• Air and water purifiers run behind the scenes and have an extremely high intensity. You will often find these inside of HVAC systems, which keeps the air clean but does not affect surfaces.
  • Far-UVC is relatively new technology that is still being studied. While early testing has shown that these systems are human safe and can be used in occupied rooms, precautions should still be taken.

How Do I Know If My Device Works?

The best indicator of whether a particular product is emitting a high enough dosage of UVC to be effective (or any UVC at all) is by looking at independent laboratory reports. Since the light works at a microscopic level, we cannot see visual effects and studies should be done in a controlled environment to validate how effective a product is. These scientific facilities have access to equipment like spectrometers to measure light wavelengths, and high-powered microscopes to analyze results.

You can also purchase test strips and cards that change color shades depending on the intensity of UVC light it is exposed to. It is important to note that these tests come in a variety of styles and the appropriate version needs to be purchased to detect UVC. A low-tech experiment that some perform is to expose the skin of a banana to a UVC device to see if it visually oxidizes. However, this method should not be considered definitive.

Another clue as to the product quality is the certifications it has. Components or entire devices should be listed with a safety certification company like UL or ETL. Products should also be registered with the EPA (Environmental Protection Agency) and have full FDA (Food and Drug Administration) compliance.

 What Should I Look Out for When Shopping for UVC Devices?

The reason UVC product quality varies so widely is because standards are still being established and the industry is not highly regulated. This allows ineffective and even fake UVC products to flood the market.

Warning signs of an inferior product include:

  • Products that do not list UVC output intensity or even device wattage
  • Products which mention intensity but neglect the distance from which it was measured
  • Products which have not been tested in a laboratory to validate effectiveness
  • Products with poorly written or vague instructions
  • Products with a lack of proper certifications and safety listings
  • Products missing critical safety features like motion detectors, timers, gravity sensors, etc. (What is considered critical varies depending on model type)
  • Products on eCommerce websites from companies that do not have a clear background, website, or storefront
  • Products with unclear and incomplete specification sheets. (Such as failing to specify the bulb sleeve material, as it could likely be cheap soft glass which is less durable and less effective than quartz or fused silica)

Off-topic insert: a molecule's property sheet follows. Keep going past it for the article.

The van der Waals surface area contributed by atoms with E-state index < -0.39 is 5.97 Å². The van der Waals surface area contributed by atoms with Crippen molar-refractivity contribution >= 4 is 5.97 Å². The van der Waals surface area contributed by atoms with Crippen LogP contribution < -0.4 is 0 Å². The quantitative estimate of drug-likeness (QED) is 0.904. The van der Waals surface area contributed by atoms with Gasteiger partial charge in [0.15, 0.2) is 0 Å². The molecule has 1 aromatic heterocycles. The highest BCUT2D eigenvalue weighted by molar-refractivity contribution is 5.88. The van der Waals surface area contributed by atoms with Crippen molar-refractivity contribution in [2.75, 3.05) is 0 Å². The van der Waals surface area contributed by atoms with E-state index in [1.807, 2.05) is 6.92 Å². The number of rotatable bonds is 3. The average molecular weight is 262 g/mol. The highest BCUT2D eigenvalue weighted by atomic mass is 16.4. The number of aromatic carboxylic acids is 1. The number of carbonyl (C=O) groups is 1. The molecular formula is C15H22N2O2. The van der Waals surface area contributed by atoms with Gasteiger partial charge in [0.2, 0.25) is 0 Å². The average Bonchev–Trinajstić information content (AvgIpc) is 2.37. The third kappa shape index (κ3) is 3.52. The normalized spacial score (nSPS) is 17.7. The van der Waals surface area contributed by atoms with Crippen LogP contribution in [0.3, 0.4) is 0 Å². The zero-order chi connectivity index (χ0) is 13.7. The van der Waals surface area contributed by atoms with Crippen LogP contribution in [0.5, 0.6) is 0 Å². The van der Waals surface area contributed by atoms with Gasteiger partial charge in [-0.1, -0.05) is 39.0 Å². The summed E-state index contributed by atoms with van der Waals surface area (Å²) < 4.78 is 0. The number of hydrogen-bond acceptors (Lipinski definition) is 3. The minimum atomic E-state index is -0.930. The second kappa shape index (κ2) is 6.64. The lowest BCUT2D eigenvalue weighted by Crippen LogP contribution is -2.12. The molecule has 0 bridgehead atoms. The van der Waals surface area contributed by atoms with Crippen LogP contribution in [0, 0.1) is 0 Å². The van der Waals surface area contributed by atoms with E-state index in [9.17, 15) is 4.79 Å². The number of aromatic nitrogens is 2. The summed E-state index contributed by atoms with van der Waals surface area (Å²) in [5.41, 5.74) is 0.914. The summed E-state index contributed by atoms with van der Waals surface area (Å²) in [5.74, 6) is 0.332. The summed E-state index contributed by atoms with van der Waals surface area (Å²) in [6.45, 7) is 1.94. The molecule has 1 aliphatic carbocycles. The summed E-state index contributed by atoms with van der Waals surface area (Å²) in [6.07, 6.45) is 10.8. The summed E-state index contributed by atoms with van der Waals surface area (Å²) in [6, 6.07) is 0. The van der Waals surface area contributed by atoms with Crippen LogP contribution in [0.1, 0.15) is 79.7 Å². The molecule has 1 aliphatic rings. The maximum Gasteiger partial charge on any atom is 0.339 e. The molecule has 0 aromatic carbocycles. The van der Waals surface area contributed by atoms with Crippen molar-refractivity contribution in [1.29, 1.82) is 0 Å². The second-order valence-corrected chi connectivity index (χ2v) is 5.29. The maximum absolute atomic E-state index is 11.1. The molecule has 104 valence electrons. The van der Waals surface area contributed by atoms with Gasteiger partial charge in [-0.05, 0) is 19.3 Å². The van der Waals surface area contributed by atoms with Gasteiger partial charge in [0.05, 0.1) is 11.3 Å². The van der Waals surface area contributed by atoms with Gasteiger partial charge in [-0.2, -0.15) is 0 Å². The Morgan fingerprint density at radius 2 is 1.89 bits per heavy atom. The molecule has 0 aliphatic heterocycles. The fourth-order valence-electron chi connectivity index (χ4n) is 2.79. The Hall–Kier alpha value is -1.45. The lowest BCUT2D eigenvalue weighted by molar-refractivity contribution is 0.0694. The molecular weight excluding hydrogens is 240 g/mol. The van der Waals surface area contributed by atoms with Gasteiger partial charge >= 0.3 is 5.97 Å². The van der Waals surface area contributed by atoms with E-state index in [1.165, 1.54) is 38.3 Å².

• Companies that do not offer warranties or have strict return policies
  • Companies that cannot specify what components are used and why, and do not know what they are selling because they are not manufacturers
  • Companies that include misleading information in marketing material (like bogus claims or photos showing a device used on pets and objects being held)
  • Companies with reluctant, slow, or unknowledgeable customer support

Why Use UVC Over Other Forms of Cleaning Methods?

Currently there are many different solutions available to help keep people and businesses safe. Protective equipment like acrylic dividers and face shields are on the rise. Sanitary wipes and sprays are being used more frequently. However, possible downsides to manual cleaning methods include labor, cross-contamination, and human error.

Chemical foggers and electrostatic sprayers are becoming more popular. The main issue with these devices is they only affect surfaces and lack the ability to sterilize the air. They also have recurring costs, require more time, and spread toxic chemicals.

Air purification systems are a fantastic way to keep the air clean without manual intervention. They are very effective at keeping the concentration of harmful airborne particles low. Due to their contained design, air purifiers can be cycled while a space is occupied. To keep surfaces sterilized other solutions can be used in tandem.

Ultraviolet light is a fantastic alternative to any other disinfection system. It is one of the only methods that can effectively sterilize surfaces and the air simultaneously. Pathogens cannot become resistant to UVC like they can with antibiotics and biocides. In fact, UVC light works indiscriminately against every known microorganism. No chemicals or residue is left behind so UVC devices are hypoallergenic and environmentally friendly. There are no recurring purchases or maintenance. Best of all, UVC devices are extremely easy to use and require little to no manual labor.

One important thing to note is that UVC is not considered a replacement for normal sanitary procedures. Guidelines outlined by the CDC (Centers for Disease Control and Prevention) such as social distancing, hand washing, face masks, etc. are still recommended.

What Does All This Mean for Me?

For decades, UVC light has proven to be a safe and effective way to sterilize critical areas and sensitive equipment. Due to the recent pandemic, this technology has seen a surge in popularity as businesses and consumers apply it to more areas. UVC light is a powerful solution against all viruses that will only become more relevant in our globalized world where pathogens like influenza can spread almost as fast as information.

The best way to get started using this technology in your own life is to research and compare UVC products. Finding the right solution for you depends on your individual needs. Do not hesitate to ask questions during your research process and share your ideas. Any knowledgeable company should be able to explain your options and how to best achieve your goals.

Robert Gonzalez is the marketing director for SARIN Energy Solutions, which provides energy-efficient LED solutions and smart control technologies,